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The Town Crier

Do Our Biases Rule Our Intellect?

by C. John Grom  |  April 17, 2015

In 1915 D. W. Giffith produced a movie called “Birth of a Nation.”  It was based on the “The Clansman” a novel by Thomas Dixon Jr.  The movie was set in the post civil war reconstruction period and provided a blantantly racist depiction of ex-slaves. While the movie was soundly criticized by many for it’s racist content, for many others it served it’s purpsoe of glorifying the Ku Klux Klan and justifying Jim Crow laws.

For those who were already biased against Negroes and saw them as a threat, the movie reinforced their mindset.  Unfortunately, it also created bigots out of some who were previously undecided.

This is not the first or only time a movie, novel, documentary or supposed work of non-fiction has been created for the purpose of moving public opinion in a certain direction.  Nor is it the first or only time that the direction was nefarious in nature and in need of substantial distortion of facts to achieve it’s purpose.  Such distortions, when accepted as fact, inevitably lead to uncivil discussions between those who accept the distortions and those who don’t.

Some examples of such works include: “Unsafe at any Speed”, a book by Ralph Nader published in 1965, highly critical of the safety of General Motors’ Chevrolet Corvair.  His criticism was refuted by the National Highway Traffic Safety Administration in 1972, well after the publicity generated by the book destroyed the reputation of the car and caused it to be discontinued by GM.  With the help of this book Nader made a reputation for himself as a champion of consumers and went on to make a career attacking various corporations and capitalism in general.

“Bowling for Columbine” a movie Michael Moore produced in 2002 attacked the National Rifle Association and political conservatives with misleading statements, dishonest editing and complete falsehoods. Nevertheless, the distortions of fact were skillfully presented and broadly accepted receiving an Academy Award for best documentary although it did not fit the nonficition criteria established by the Academy as a documentary.  It is widely accepted that the movie is most appropriately categorized as satire.

“Inconvenient Truth”, by former Vice President Albert Gore, became a bestselling book in 2006 and was made into a movie.  The book contained so many false claims and distortions regarding the cause of global warming that it was removed from some school’s approved reading lists. Even though the author refuses to be questioned on the content of the work, the bias against energy producers and consumers is so strong that it received not only an academy award but Mr. Gore was given a Nobel Prize for his efforts.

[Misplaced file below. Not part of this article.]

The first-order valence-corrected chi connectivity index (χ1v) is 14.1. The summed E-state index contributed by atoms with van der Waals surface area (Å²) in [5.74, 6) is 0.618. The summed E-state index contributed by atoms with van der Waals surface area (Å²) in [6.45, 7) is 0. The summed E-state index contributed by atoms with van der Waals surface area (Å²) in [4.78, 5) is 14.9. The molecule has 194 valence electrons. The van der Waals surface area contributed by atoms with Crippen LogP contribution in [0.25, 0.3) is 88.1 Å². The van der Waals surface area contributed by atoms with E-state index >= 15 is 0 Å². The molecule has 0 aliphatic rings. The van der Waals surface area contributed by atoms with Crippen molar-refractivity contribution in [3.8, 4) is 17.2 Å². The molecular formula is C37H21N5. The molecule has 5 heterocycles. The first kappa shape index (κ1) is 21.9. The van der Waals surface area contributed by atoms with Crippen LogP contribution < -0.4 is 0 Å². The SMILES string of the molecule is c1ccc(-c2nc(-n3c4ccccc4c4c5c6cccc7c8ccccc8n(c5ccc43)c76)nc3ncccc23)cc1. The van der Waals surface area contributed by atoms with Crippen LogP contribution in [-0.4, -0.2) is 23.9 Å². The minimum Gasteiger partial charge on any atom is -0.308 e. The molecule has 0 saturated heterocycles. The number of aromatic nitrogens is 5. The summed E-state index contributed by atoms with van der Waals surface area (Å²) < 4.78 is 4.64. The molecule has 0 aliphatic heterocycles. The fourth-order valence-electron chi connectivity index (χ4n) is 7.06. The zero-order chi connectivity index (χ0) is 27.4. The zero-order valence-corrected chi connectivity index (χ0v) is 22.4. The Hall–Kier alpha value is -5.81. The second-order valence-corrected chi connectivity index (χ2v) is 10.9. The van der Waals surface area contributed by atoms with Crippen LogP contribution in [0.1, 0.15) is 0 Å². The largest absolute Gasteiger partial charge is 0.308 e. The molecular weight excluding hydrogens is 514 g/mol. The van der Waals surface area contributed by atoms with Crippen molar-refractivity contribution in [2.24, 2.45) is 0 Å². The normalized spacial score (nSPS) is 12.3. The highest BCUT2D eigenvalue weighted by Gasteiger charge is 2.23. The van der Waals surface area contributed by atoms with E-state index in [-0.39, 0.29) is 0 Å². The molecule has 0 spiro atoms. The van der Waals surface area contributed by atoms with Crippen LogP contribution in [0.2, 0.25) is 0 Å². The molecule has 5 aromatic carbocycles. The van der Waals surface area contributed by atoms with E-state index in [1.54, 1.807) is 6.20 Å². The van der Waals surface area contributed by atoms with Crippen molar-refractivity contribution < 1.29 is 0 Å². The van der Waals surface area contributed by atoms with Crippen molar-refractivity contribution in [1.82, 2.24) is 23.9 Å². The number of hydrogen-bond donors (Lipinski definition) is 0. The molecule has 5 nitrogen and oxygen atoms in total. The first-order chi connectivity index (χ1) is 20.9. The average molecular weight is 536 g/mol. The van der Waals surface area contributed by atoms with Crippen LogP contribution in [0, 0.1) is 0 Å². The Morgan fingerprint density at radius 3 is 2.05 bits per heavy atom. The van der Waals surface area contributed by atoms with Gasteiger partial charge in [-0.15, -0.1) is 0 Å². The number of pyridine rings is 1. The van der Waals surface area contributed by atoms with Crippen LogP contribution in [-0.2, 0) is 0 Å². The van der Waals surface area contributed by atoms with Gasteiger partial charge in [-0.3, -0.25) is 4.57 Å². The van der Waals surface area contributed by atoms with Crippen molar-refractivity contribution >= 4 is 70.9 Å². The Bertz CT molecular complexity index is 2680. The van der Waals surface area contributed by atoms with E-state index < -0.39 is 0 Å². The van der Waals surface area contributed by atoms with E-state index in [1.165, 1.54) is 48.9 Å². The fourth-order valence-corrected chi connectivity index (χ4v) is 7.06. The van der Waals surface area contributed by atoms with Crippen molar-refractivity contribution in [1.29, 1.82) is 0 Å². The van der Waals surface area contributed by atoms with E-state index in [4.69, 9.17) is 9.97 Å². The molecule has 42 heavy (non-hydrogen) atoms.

“Gas Land”, another movie falsely presented as a documentary, was produced by Josh Fox in 2010.  The film created an atmosphere of fear and mistrust around the development of shale oil and gas deposits.  The distortion of facts did not deter the producer of this film from claiming that the hydraulic fracturing of gas bearing shale deposits would cause widespread contamination of domestic water supplies.  The acceptance of his claims led to a moratorium against the practice in some areas.

These are just a few examples of books and movies that used bias to drive political action through fear.  The strategy in these cases is through exaggerations, spin and false information to stimulate the bias against specific industries, corporations and captalism in general.

There are enough real corporate sins to bring to public attention that making up new ones only serves to cast doubt on legitimate grievances.  In fact, like the boy who cried wolf, lies and exaggerations about racism, the environment, gender discrimination, gun violence, etc. devalues the truth when it emerges and it will not be given the attention it deserves.

Why would anyone deliberately produce a film or book that leads public opinion away from the truth and toward support of dangerously wrong headed policies?  The quick and obvious answers are money, political influence and fame. Other answer are more complicated.  If you could answer the question: Why do hackers expend vast amounts of work and creativity to plant a mischievous virus into the computers of  total strangers, you may have a peek into the minds of some of these authors.

Unfortunately there is no anti-virus software to protect us from opportunistic slander, we have only our own intellect and common sense to guide us.  If, for example, you have a bias against energy companies and you are strongly tempted to accept anything negative that you read about them, take the time to set yourself straight and check the facts with an unbiased source of which there are many on the Internet.

Biases are a part of our nature, we all have them.  A responsible, fair minded, thinking person tries to keep them in check.  Ralph Waldo Emerson said in an essay on self reliance, “A foolish consistency is the hob goblin of a little mind adored by little statesmen, philosophers and divines.”  Little minds will always be among us, pray that we will not be in their number.



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